Alas, this is a very common tactic on the part of book censors, so I hope this teenager doesn't think she's being particularly clever. These folks seem to think that by destroying public property, they're "protecting" society from some nefarious "evil"; we at AS IF! think they're depriving others of the fundamental right to decide for themselves what books they want to read and striking at the very heart of what it means to be an American--and that they're stealing to boot.

You say "potato," I say "potahto."

But why am I blathering on when we have the oh-so-eloquent Ellen Wittlinger to tell us exactly what she thinks about all of this?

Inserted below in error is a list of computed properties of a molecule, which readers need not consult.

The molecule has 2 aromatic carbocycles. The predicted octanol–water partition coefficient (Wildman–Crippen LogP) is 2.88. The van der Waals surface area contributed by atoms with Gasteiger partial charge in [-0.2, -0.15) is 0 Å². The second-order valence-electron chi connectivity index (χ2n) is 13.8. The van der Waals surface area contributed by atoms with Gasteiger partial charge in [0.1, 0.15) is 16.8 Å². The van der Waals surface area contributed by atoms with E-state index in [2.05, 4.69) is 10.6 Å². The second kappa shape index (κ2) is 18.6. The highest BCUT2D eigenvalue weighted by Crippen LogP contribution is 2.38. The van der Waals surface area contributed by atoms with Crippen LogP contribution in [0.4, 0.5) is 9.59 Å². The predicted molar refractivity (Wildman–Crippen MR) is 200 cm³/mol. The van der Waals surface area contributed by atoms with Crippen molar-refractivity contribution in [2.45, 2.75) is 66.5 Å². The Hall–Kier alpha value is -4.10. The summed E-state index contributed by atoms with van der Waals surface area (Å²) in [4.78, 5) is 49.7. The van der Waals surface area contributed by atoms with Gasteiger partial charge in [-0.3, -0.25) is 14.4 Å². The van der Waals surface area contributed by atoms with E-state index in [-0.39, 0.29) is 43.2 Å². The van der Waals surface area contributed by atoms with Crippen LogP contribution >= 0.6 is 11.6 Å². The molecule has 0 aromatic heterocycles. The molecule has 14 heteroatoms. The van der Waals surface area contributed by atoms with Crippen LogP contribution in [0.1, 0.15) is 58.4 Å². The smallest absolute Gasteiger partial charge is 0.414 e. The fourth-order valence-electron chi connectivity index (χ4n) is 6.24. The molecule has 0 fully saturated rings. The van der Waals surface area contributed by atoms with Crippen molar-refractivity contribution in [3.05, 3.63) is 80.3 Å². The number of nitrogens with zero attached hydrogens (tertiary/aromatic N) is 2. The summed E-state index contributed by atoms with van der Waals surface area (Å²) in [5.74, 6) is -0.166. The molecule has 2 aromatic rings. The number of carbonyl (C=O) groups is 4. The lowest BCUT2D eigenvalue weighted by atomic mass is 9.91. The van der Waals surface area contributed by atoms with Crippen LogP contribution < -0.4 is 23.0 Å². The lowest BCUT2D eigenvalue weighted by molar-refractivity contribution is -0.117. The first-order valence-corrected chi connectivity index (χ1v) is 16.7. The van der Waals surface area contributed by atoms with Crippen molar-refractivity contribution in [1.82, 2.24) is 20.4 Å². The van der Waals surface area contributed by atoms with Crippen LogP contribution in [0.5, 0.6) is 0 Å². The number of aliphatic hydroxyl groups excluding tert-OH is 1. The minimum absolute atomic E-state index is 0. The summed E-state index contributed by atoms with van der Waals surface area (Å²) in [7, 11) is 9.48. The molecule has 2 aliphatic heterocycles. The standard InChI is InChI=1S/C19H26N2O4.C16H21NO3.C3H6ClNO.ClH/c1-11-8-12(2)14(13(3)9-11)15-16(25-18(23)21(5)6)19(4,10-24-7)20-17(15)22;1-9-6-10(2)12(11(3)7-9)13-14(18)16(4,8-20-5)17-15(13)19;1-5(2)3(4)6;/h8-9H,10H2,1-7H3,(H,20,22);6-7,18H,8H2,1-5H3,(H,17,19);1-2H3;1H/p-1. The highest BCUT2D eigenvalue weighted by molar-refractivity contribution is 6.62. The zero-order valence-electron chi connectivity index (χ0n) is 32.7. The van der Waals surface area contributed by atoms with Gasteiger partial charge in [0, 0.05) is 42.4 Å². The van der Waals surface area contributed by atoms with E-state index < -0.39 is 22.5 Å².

I was surprised at just how chilling it was to read in the Tuscaloosa News that a fifteen-year-old girl, Lysa Harding, and her grandmother were calling my novel, Sandpiper, “offensive” and “sick.” I know that there are people in this country who, in the name of religion, feel high school students should be kept as ignorant of sex as possible, but I was shocked that the girl herself was equally afraid of knowledge.

Lysa says, “At my high school they teach abstinence and no sex before marriage, but then all the book is teaching is how to do those things.” Which tells me that she didn’t read past page two on which there is one paragraph, six lines, describing the protagonist’s take on oral sex. The last line of the paragraph is, “It’s like I’m not even there anymore.” Hardly a recommendation or a how-to guide. This is the only sex in the book except for a near-rape at the end, also not an advertisement for early promiscuity.